Jan 7, 2024 - Politics & Policy

Poll: Many Americans expect election-related violence over future losses

The U.S. Capitol is reflected in the Capitol Reflecting Pool in Washington, D.C. on Jan. 6, 2022. Photo: Stefani Reynolds/Bloomberg via Getty Images

Nearly a majority of U.S. adults believe there will be violence regarding future presidential election losses, new polling reveals.

Why it matters: Three years out from the Jan. 6 insurrection at the U.S. Capitol and only months away from the 2024 presidential election, over two-thirds of Americans feel that democracy is under threat.

By the numbers: 51% of respondents expect the losing side to accept their losses peacefully, according to a CBS/YouGov poll released Saturday.

  • However, 49% expect violence over those losses.

Meanwhile, 70% of respondents believe U.S. democracy is under threat, while 30% feel that democracy is secure.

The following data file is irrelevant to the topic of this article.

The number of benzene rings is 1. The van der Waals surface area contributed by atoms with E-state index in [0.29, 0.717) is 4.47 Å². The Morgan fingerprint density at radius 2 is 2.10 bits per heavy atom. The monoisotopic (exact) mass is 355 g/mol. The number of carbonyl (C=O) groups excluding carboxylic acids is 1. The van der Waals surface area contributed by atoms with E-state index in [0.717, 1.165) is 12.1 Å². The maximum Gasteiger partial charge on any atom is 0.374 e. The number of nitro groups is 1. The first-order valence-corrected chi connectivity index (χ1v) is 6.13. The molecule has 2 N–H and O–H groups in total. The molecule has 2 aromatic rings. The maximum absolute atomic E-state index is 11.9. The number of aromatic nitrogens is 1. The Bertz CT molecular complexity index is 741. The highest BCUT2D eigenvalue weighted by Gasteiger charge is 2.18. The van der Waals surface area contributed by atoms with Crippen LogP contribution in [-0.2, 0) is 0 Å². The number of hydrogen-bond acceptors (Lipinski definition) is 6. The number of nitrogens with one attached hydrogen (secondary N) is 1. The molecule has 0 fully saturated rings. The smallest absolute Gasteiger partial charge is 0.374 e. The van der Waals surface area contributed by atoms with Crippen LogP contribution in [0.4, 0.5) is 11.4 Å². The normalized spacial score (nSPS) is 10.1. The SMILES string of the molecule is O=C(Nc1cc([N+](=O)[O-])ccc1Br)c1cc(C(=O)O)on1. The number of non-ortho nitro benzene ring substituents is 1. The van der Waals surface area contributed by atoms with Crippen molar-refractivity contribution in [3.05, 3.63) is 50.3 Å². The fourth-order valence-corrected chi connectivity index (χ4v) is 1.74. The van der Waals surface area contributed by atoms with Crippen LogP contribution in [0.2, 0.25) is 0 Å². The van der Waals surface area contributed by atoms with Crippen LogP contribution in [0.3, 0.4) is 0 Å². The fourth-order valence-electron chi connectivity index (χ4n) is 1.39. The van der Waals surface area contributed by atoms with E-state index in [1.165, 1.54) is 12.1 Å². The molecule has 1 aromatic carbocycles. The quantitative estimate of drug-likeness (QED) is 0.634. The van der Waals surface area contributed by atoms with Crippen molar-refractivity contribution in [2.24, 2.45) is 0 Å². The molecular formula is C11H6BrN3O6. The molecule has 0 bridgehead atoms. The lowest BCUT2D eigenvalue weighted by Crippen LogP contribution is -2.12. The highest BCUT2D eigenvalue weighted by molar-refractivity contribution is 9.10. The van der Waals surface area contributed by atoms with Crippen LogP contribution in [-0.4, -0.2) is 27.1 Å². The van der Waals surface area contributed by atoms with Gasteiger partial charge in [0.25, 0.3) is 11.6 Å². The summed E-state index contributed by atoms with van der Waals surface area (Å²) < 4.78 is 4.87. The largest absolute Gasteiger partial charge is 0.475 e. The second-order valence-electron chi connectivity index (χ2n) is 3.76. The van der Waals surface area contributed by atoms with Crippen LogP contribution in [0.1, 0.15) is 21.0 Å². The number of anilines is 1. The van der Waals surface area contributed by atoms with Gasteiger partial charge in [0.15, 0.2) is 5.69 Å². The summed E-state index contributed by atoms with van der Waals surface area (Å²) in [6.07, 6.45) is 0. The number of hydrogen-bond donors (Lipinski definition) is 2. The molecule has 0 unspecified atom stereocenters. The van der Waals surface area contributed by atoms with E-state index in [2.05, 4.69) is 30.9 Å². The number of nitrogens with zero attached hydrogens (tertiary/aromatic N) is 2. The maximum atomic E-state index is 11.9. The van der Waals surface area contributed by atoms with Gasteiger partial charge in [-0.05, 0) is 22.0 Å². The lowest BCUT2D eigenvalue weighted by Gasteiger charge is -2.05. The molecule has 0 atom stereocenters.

• This comes as 39% of respondents do not consider President Biden to be the legitimate winner of the 2020 presidential election, per the poll.
  • Yet, multiple probes and recounts of 2020 election votes have disproven claims of widespread election fraud.

Between the lines: 78% of respondents disapprove of the "actions taken by the people who forced their way into the U.S. Capitol" on Jan. 6.

  • That figure included 70% of Republicans, 82% of independents and 84% of Democrats.
  • The percentage of Republicans who strongly disapprove of those actions on Jan. 6 (32%) has dwindled nearly 20 points since January 2021, when that figure stood at 51%, according to the poll.

Over a third of respondents described the actions of "the people who forced their way into the U.S. Capitol" on Jan. 6 as "defending freedom."

  • 59% of Republicans felt this way as opposed to 28% of independents and 18% of Democrats.

Zoom out: Three years since the Jan. 6 riot, over 1,265 people have been charged with crimes related to Jan. 6, according to the U.S. attorney's office for D.C.

Methodology: The poll surveyed 2,157 U.S. adult residents between Jan. 3-5, 2024, and has a margin of error of ±2.8 points.

Go deeper: How Republicans have changed their tune on Jan. 6

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